Friday, June 29, 2012

Milkweed Flowers

Milkweed Flowers -- © Dave Spier

The Common Milkweeds (Asclepias syriaca) are in full blossom now. The slightly drooping clusters of pink flowers form fragrant balls on numerous plants growing in fields and alongside country roads. This beautiful wildflower is native to much of southern Canada and the eastern two-thirds of the U.S. (except Florida).

Milkweeds are worth keeping at the sunny back edge of a yard because of its importance to Monarch butterflies. Eggs are laid under the leaves so the caterpillars have a ready source of food. By ingesting the toxic, white sap (containing cardiac glycosides), they acquire a defense against predators (mainly birds).

The Common Milkweed's clusters of pink flowers are attractive, but long roots make it hard to control in a decorative garden. The perennial plant is best grown in a specialized butterfly garden. A close relative, the Butterflyweed, has gorgeous orange flowers and does well in dry, sunny locations and sandy soil.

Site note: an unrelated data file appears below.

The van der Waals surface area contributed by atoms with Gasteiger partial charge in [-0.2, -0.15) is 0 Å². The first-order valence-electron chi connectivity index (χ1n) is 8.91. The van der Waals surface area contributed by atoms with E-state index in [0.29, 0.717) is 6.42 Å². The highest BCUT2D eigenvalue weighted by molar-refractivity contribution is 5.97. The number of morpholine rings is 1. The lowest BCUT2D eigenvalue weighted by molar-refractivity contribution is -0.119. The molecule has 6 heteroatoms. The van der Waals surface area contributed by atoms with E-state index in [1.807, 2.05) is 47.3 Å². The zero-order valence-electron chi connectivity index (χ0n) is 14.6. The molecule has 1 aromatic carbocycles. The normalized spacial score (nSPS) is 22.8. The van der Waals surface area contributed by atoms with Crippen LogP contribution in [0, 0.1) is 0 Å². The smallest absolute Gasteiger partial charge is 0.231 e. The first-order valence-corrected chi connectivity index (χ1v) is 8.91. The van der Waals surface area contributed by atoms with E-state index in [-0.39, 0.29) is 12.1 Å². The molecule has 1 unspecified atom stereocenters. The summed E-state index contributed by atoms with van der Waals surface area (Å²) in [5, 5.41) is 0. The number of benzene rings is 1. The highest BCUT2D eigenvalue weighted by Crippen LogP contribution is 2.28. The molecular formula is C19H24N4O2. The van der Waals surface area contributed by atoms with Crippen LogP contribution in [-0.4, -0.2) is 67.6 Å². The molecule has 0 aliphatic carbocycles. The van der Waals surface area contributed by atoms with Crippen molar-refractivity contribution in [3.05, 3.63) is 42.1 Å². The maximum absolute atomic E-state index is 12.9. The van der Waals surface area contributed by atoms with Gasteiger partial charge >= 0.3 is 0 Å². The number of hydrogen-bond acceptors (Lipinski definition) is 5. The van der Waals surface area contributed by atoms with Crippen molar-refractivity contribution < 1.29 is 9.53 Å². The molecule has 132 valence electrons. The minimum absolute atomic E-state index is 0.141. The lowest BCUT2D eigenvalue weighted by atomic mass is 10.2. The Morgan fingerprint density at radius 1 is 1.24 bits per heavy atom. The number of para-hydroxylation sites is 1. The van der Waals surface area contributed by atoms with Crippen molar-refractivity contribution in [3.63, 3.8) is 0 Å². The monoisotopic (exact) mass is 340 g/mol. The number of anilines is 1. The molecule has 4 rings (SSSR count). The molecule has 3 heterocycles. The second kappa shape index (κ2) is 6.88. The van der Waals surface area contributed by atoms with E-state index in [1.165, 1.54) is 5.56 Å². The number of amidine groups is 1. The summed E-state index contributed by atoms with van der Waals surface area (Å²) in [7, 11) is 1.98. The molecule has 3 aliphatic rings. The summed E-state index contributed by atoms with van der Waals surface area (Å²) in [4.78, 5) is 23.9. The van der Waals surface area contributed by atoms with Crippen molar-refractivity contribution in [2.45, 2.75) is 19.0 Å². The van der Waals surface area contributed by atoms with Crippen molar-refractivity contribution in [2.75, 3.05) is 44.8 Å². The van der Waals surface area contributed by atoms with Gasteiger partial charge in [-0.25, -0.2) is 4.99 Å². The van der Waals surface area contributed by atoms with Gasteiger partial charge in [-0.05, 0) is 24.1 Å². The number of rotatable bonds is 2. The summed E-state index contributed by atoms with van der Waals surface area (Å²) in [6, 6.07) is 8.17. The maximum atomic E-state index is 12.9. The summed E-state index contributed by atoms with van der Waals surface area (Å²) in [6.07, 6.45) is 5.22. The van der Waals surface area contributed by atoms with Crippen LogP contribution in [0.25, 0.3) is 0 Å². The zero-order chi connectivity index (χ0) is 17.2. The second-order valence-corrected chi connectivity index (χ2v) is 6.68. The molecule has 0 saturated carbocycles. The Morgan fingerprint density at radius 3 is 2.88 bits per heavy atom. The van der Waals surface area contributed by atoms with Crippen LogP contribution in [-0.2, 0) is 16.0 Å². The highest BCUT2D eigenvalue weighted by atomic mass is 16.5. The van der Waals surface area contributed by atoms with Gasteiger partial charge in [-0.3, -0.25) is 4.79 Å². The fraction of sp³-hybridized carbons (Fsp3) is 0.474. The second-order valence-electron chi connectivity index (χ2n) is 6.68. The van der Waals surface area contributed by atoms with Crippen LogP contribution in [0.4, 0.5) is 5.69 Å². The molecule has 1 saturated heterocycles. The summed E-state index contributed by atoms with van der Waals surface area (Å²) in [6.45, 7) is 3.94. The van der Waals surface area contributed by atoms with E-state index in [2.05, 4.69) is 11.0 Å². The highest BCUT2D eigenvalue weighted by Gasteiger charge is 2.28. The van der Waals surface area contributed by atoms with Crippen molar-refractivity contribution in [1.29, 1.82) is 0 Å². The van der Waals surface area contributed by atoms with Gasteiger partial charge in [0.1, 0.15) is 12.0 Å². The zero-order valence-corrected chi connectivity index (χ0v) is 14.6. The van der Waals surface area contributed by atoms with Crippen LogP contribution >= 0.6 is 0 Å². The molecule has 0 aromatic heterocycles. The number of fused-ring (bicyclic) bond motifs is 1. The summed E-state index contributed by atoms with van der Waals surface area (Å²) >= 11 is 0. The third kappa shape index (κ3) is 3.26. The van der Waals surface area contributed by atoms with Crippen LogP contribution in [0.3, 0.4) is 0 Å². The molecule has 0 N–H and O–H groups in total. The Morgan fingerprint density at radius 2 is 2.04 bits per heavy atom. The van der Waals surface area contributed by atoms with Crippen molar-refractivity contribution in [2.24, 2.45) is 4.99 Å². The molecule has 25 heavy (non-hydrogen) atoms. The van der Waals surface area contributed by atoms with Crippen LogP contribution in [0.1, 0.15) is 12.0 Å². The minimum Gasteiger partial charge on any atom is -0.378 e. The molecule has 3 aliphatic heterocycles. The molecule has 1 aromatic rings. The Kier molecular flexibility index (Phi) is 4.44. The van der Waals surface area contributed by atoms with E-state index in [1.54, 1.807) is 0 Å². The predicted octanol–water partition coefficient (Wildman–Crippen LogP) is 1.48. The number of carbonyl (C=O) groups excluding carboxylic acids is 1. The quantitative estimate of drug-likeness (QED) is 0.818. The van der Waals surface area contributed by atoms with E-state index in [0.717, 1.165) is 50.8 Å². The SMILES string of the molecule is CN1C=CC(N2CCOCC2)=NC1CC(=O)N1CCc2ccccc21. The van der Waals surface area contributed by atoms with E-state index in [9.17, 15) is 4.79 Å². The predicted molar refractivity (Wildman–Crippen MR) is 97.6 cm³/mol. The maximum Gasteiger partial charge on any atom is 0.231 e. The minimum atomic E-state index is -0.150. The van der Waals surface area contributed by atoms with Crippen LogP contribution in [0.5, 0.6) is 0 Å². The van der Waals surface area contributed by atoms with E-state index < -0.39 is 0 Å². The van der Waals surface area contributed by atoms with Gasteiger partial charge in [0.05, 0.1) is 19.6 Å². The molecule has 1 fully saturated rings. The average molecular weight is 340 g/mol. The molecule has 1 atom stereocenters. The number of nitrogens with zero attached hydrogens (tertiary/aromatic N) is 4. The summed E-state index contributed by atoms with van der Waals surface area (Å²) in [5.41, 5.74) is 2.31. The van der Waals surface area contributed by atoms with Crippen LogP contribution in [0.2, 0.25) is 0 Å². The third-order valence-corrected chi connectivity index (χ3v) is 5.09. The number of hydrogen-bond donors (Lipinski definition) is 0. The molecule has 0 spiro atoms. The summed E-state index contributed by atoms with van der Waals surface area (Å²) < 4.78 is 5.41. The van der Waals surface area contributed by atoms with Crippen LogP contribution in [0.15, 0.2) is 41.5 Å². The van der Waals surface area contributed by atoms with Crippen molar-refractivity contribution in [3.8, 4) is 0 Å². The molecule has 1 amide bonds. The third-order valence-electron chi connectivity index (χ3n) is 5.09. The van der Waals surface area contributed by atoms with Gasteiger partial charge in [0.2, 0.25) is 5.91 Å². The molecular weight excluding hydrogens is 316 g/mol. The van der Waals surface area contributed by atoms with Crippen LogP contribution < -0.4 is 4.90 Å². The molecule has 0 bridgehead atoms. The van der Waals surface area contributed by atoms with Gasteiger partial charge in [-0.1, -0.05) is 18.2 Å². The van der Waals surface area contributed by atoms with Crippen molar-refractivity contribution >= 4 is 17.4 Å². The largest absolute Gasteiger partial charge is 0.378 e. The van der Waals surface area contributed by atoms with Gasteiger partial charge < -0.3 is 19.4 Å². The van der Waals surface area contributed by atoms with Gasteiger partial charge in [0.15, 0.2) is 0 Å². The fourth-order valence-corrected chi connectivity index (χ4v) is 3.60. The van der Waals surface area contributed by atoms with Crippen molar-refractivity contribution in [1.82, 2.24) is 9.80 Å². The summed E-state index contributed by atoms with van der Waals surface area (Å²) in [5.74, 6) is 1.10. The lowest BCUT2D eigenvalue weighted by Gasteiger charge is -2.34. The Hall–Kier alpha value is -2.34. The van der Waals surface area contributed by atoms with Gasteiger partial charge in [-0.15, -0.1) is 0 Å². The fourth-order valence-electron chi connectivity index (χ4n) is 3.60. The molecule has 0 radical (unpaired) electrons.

The milkweed's flowers are also important in supporting large numbers of native bees, including bumblebees, as well as non-native honeybees. Pollinators need a variety of native plants in order to get all of the nutrients they require. Large mono-culture (single-crop) fields provide only a partial source.

For the autumn perspective on the milkweed plant and more information on its uses, see the blog archives for November 15, 2011.

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